its a .h file with 2 extra letters. (no sarcasm here, that is what it really is).
it was sort of a c++ header file (instead of a C header file) differentiation effort that never really caught on. A few places used it and still do, most places use .h for C++ though.
most c++ compilers do not actually check the file extension. I used to force inline c++ code by #include "filename.inl" where the inline code would go. (force inline isnt as useful a thing anymore, it was at that time).
A few places dropped the extension and that works too. If you add the path to your project, you can have
#include <crap> and it works just fine assuming that crap is an extensionless text file with valid c++ header stuff in it and that its in the search path. I hate this, but people do it. The justification was to have it look like standard headers. I feel having them not look the same is much more informative.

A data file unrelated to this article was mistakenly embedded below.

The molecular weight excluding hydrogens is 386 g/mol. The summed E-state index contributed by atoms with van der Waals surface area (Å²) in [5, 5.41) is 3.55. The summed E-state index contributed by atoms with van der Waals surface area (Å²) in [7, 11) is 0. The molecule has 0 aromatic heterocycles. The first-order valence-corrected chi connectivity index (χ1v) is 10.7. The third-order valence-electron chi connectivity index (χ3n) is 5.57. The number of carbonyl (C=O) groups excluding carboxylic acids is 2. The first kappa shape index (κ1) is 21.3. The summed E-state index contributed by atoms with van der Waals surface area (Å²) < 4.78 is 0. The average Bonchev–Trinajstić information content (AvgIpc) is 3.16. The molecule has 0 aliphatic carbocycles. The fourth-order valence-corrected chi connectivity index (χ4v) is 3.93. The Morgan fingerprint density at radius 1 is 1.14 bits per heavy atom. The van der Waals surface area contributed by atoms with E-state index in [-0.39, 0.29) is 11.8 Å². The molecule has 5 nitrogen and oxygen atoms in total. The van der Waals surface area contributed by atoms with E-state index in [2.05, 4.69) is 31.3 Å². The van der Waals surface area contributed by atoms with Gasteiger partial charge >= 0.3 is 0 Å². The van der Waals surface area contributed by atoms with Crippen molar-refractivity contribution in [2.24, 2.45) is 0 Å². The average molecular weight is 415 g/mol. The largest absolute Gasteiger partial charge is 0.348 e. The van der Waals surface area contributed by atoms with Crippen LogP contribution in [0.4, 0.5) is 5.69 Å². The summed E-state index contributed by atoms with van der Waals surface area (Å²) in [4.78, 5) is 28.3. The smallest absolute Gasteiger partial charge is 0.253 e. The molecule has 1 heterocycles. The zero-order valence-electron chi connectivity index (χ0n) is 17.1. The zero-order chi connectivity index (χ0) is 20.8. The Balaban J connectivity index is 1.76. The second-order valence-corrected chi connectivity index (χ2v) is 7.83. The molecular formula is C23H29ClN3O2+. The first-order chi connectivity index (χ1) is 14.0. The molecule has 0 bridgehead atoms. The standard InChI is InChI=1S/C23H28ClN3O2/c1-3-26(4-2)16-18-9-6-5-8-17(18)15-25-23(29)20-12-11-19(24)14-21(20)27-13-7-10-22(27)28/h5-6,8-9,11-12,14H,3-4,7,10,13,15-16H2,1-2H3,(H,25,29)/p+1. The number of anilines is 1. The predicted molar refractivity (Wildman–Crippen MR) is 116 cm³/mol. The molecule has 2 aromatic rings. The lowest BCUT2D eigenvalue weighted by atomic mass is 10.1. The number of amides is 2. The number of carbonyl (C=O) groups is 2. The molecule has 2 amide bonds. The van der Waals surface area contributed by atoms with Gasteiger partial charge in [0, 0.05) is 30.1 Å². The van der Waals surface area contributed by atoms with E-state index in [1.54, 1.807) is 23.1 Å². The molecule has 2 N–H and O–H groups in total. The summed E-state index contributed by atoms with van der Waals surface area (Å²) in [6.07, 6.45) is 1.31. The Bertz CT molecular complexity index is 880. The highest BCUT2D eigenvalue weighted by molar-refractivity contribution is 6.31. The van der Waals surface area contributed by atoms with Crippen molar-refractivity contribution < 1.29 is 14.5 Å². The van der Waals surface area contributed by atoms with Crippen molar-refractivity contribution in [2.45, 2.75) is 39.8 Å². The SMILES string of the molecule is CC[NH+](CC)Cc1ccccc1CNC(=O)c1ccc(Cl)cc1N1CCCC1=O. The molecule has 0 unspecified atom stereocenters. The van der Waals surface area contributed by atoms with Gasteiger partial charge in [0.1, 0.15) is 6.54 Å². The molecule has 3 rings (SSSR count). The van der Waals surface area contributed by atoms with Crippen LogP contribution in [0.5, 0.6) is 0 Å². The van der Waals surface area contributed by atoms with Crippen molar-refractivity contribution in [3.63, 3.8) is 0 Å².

C language code is usually in headers (.h) and sources (.c).
C++ language code is usually in headers (.h) and sources (.cpp), but some prefer to name their headers (.hpp).
C++ Standard Library has header files with no extension at all.
Generally speaking, it's not a good idea to take a source file and just include it as if it were a header file. (And, no, changing the name of the file so that it ends in .hpp instead of .cpp does not magically change that.)
The way to do this sensibly is to put the function declarations (i.e. prototypes) into header files, and include those. Then put the full definitions of those functions into source files, and link those into your project.
Also, never, ever, put usingnamespace statements into header files. Ever. It's dangerous.
What you've done here will work for a tiny beginner project, but it won't work the moment you start to make bigger ones. Avoid learning bad practises that will get you into trouble later.